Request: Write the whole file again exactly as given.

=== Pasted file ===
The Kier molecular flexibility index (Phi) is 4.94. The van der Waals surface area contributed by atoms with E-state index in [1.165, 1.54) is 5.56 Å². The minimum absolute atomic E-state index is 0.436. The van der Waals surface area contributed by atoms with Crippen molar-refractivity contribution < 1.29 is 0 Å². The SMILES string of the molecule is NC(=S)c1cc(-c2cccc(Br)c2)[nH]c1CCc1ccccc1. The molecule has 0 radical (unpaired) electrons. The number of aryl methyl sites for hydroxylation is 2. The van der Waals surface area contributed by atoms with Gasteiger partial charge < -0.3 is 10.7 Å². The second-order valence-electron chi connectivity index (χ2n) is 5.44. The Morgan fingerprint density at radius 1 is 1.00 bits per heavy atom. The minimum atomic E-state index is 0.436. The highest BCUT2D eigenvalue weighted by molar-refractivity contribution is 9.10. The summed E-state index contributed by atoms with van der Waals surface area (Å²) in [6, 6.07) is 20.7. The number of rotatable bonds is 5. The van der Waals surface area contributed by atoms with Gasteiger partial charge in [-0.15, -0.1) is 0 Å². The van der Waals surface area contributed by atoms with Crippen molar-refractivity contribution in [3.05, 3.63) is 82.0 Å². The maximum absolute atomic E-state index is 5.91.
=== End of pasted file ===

The Kier molecular flexibility index (Phi) is 4.94. The van der Waals surface area contributed by atoms with E-state index in [1.165, 1.54) is 5.56 Å². The minimum absolute atomic E-state index is 0.436. The van der Waals surface area contributed by atoms with Crippen molar-refractivity contribution < 1.29 is 0 Å². The SMILES string of the molecule is NC(=S)c1cc(-c2cccc(Br)c2)[nH]c1CCc1ccccc1. The molecule has 0 radical (unpaired) electrons. The number of aryl methyl sites for hydroxylation is 2. The van der Waals surface area contributed by atoms with Gasteiger partial charge < -0.3 is 10.7 Å². The second-order valence-electron chi connectivity index (χ2n) is 5.44. The Morgan fingerprint density at radius 1 is 1.00 bits per heavy atom. The minimum atomic E-state index is 0.436. The highest BCUT2D eigenvalue weighted by molar-refractivity contribution is 9.10. The summed E-state index contributed by atoms with van der Waals surface area (Å²) in [6, 6.07) is 20.7. The number of rotatable bonds is 5. The van der Waals surface area contributed by atoms with Gasteiger partial charge in [-0.15, -0.1) is 0 Å². The van der Waals surface area contributed by atoms with Crippen molar-refractivity contribution in [3.05, 3.63) is 82.0 Å². The maximum absolute atomic E-state index is 5.91.